On the same day — seemingly responding to an unprecedented stimulus awaiting approval by the U.S. House of Representatives — Wall Street rallied for a third straight session. The S&P 500 gained 154.51 points, or 6.24 per cent, and the Dow Jones rose 1,351.62 points, or 6.38 per cent. Those gains capped off the largest three-day percentage gains since 1931 and 1933 respectively, while the Dow's rise of more than 20 per cent since March 23 meets some analysts' definition of a bull market.

New York as the U.S. epicentre

More than one-third of COVID-19 fatalities in the United States have been in New York state, where Gov. Andrew Cuomo has warned hospitals could soon run out of beds and ventilators.

In his daily news conference Thursday, Cuomo said that 385 have died in the state from the virus, an increase from the previous day of 100. He said the goal was to get to a hospital-bed capacity of 140,000, up from the current 53,000 available Authorities were scouting new sites to build temporary facilities, he said.

Patients wear masks as they wait in line for a COVID-19 test at Elmhurst Hospital Center on Wednesday in New York City. (John Minchillo/The Associated Press)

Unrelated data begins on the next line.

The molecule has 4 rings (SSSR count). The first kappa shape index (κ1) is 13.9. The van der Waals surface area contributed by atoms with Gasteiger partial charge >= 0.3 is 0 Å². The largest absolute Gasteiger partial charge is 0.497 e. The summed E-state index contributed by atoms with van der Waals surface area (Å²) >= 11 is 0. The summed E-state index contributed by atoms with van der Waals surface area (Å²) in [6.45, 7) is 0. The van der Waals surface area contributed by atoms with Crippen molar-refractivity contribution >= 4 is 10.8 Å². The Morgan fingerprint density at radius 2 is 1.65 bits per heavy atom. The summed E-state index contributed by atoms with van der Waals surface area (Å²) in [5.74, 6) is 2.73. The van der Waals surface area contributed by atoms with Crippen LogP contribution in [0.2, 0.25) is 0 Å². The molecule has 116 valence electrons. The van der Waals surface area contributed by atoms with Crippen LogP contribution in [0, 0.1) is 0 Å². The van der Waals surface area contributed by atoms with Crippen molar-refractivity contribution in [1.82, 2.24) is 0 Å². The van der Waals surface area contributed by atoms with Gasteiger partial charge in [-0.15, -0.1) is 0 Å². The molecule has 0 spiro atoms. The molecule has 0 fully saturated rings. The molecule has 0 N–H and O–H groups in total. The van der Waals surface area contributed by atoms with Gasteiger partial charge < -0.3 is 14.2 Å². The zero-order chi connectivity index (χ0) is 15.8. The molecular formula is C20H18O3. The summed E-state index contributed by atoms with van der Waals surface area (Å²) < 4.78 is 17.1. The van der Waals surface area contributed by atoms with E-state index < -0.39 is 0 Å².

"The number of ventilators we need is so astronomical. It's not like they have them sitting in the warehouse … there is no stockpile available," Cuomo said.

The federal government was sending "everything we can" to help New York, including ventilators, gloves and protective masks for use in hospitals, White House trade adviser Peter Navarro said.

"But we've also got an emerging problem in New Orleans. We got Detroit, we've got Chicago, Seattle, California, my home state. Like I said, there's planes in the air everywhere now," Navarro added.

Dr. Anthony Fauci, head of National Institute of Allergy and Infectious Diseases, called the acceleration of cases in New York "quite disturbing." He also warned that the virus could return for the next northern winter.

"We hope we get a respite as we get into April, May and June. It is likely to come around next season because it's a very vigorous virus," Fauci told WNYC public radio during an interview in New York on Thursday.

New York's neighbour is also dealing with a surge in cases. New Jersey Gov. Phil Murphy said cases there had increased by nearly 2,500 from the previous day, with the death toll spiking from 19 to 81.